If you’re into craft beer, then you know using the proper glassware is essential to bringing out the best in each style of beer. Pilsners shine in tall and narrow glasses, pales ales do well in pint glasses, and a tulip glass will bring out the best in boozy treats like Belgian strong ales and imperial stouts.
If you’re a bona fide beer geek, then you know that’s just the beginning – the exact shape of a particular glass and the materials used in its construction can also have a major impact on what you see, smell, feel, and taste when you enjoy your favorite beer.
No one knows this better than the folks at Spiegelau. The company has been crafting adult beverage vessels for centuries, and has recently turned their attention to maximizing the pleasures of American craft beers.
Last year Spiegelau teamed with Dogfish Head and Sierra Nevada to create a glass that highlights the hoppy goodness of IPAs. This year, the German glassmaker has teamed up with Left Hand Brewing Company and Rogue Ales to create the world’s first glass specifically engineered to bring out the best in my favorite style of beer – the dark and rich stout.
The brewers tested various shapes from Spiegelau’s massive glassware archive, picking the basic form that had the biggest impact on the aroma and flavor of a stout. Then they were presented with six prototypes based on the selected shape, each with slight variations in bowl width, height, capacity, and wall angles. A consensus winner emerged, and “Prototype C” was put into production.
The stem of the glass is hollow, increasing its capacity and allowing for a hearty pour that creates a generous aromatic head. Its massive bowl allows you to really get your nose in there and enjoy the subtle fragrant graces of a stout.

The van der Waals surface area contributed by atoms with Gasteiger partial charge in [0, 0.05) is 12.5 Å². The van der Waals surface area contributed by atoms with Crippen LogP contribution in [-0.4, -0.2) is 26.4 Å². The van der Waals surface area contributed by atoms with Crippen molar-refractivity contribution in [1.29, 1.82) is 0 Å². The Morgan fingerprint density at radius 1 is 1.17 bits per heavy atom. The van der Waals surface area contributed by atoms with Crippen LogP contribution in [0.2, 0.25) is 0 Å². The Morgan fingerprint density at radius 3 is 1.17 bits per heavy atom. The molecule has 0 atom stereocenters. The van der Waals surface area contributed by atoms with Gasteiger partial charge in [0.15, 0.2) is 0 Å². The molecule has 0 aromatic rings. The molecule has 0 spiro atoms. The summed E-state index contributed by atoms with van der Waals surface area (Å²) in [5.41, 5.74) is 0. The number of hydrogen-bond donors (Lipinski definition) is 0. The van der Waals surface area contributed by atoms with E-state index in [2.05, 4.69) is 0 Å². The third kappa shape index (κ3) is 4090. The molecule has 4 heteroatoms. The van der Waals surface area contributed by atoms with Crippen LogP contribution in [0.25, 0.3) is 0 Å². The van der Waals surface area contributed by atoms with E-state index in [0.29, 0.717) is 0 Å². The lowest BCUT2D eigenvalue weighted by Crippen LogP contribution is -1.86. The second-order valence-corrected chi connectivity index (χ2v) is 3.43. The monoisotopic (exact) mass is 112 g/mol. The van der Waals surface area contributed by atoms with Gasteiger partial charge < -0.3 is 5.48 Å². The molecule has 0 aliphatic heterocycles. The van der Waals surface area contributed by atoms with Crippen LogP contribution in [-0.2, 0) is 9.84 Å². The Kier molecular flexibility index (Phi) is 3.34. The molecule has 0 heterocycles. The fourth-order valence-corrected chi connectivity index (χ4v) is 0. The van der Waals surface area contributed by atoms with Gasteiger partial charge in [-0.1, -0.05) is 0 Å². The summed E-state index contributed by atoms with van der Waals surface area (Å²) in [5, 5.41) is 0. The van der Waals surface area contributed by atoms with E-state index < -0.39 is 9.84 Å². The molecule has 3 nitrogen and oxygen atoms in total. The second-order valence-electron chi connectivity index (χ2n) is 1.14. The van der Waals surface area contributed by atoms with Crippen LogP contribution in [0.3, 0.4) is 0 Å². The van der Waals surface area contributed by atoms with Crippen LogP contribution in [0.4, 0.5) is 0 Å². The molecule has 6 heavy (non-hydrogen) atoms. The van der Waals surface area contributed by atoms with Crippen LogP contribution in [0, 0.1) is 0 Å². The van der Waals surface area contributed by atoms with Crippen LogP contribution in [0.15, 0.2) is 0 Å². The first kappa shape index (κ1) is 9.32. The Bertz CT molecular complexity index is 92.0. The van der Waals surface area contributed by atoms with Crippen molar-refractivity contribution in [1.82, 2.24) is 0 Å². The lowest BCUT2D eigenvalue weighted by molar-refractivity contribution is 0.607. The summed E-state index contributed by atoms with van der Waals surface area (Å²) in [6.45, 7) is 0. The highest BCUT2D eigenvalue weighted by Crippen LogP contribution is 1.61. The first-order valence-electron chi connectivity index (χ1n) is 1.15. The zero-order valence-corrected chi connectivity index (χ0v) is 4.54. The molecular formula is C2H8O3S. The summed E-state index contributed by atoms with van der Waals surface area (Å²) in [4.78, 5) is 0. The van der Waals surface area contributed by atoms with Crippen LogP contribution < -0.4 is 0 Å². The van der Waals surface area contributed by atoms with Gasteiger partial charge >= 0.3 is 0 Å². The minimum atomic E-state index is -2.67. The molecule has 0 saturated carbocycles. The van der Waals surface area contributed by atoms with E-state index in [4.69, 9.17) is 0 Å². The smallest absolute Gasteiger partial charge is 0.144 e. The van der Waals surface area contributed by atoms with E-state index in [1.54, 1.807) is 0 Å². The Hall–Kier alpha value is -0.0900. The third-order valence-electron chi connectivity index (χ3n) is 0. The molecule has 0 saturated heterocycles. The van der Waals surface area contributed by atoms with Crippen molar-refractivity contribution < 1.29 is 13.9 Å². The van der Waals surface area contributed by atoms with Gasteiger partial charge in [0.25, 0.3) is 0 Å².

But the real magic happens when you take a sip.
The glass was designed to enhance the mid-palate flavor of the beer it holds, and that’s good news for stout lovers, because that’s where all the sweet and earthy wonders are found– tastes of chocolate and coffee, licorice, wood and vanilla.
I tested out the stout glass with a 22-ounce bomber of Stone Russian Imperial Stout, pouring half of its contents into a standard Spiegelau tulip glass and half into the new stout glass. The result was rather remarkable – the beer in the stout glass clearly had more depth to its flavor, like the important components of its taste were somehow enhanced, zoomed into. It was like watching a movie in 3D – it’s the same content, but somehow more immersive.
The real test was when my wife took a taste from each glass. She’s not a beer geek like me, so I wasn’t sure if she’d appreciate the difference between the vessels.
First, she sipped from the standard tulip glass and nodded – Stone RIS is a lovely and balanced brew – and then she took a sip from the stout glass.
“Are these the same beers?” she asked. “Yes,” I replied, “from the same bottle.”
She took another sip of each with a suspicious and quizzical look on her face, like someone who knows they’re being fooled by a magic trick, but can’t puzzle out exactly how it was done. Simply put, you don’t need to be a beer geek to appreciate what these cleverly crafted glasses can do.
The design of the glass holds a couple of other benefits for fidgety stout lovers like me. It’s a tactile pleasure to hold, as the outer base of its bowl has notches that are wonderful to run your fingers over as you’re chatting with friends or catching up on “Fargo.”
Because its stem holds beer, the glass has more surface area than a standard tulip glass, allowing the beer in it to warm up faster. This would be a disaster for a Coors Light that relies on being bone-chillingly cold so you can’t really taste its watery depths, but works wonderfully for stouts, which blossom with flavor as they warm.
All told, Spiegelau has done it again, creating a glass that really does enhance the flavor of this wonderful style of beer. At under $20 for a pair, these glasses are a worthwhile investment if you’re a fan of dark, rich and roasty beers.